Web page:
Thursday, June 25, 2009

New Vegetarian Restaurant in Columbia Tusculum

Accoring to today's Cincinnati Enquirer, a new vegetarian-and-eco-friendly restaurant will be opening next month in Columbia Tusculum's Columbia Square retail and office development.

The report states: "By mid-July, Cincinnati restaurateurs Mark and Mary Swortwood are slated to open Green Dog Café - a "green" restaurant focused on the use local ingredients, sustainability and renewable resources. The menu will cater to vegetarians and vegans, but include traditional offerings. The 3,200-square-foot restaurant will seat about 120 inside and 40 outside. It's also expected to include a wine and bar menu."

Can't wait to check it out!

Wednesday, June 24, 2009

Ruby Tuesdays

Ruby Tuesdays
Multiple locations

Ruby Tuesdays is one of those restaurants that I always lumped into the same category as Applebees, Max & Ermas and TGIFridays: popular casual dining chains with precious little for vegetarians. In fact, the last time I had visited a Ruby Tuesdays (admittedly, over five years ago) they had nothing at all for vegetarians and I ended up walking out.

Ruby Tuesdays: Who could hang a name on you?

I probably would have happily continued ignoring the restaurant had I not gone on a weekend get-away with my Mom and Ruby Tuesdays was the only restaurant near our hotel that wasn't drive-thru fast food.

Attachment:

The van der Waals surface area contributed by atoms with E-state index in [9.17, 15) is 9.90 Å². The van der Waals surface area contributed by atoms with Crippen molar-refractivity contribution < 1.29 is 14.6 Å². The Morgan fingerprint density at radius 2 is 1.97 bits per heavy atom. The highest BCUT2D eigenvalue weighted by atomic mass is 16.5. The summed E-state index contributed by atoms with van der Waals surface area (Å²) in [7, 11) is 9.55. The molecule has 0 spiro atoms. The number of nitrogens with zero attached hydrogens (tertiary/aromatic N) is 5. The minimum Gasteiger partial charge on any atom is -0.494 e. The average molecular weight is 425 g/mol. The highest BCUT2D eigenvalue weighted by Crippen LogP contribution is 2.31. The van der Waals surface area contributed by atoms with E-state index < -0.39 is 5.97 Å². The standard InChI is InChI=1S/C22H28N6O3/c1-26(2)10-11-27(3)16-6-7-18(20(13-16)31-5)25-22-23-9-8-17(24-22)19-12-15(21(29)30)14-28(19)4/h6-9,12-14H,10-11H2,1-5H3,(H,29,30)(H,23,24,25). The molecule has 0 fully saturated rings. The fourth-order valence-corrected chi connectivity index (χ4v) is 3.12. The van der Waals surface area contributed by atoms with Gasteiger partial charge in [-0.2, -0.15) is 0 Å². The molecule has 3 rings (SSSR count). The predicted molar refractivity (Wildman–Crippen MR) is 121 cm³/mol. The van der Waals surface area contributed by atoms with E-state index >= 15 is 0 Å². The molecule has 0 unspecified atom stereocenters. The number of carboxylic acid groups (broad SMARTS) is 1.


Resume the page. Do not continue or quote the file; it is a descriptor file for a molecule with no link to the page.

I was wowed by the salad bar, which is a cut above the average. Alongside the standard bar items, there are unique items like edamame, thinly sliced zucchini and slivered pickled beet. They also offer four varieties of lettuce to choose from, two types of vegetarian pasta salad, a smashing bean salad, and creamy apple salad.

The salad bar choices are excellent

It's too bad their hot entrées aren't as well thought out as the salad bar. None of the soups are safe (the broccoli-cheese soup has a chicken base) and the menu's only veggie entrée is a standard veggie burger.

The restaurant has jumped on the "mini sandwich" and "endless fries" bandwagon with a bevy of pint-sized selections a la White Castle that are available as appetizers or as a salad bar accompaniment for a small upcharge. There isn't a veggie burger mini, natch, but they do offer a mini grilled cheese option if you don't mind ordering from the kid's menu.

My neice and nephew tagged along on a recent visit and tried out the minis. Truthfully, we probably could have gotten away with one plate between the two of them, but Zoe wanted grilled cheese and Gunnar wanted burgers. It's a shame that the restaurant doesn't offer a mix & match option because one of each mini was left untouched by the kids.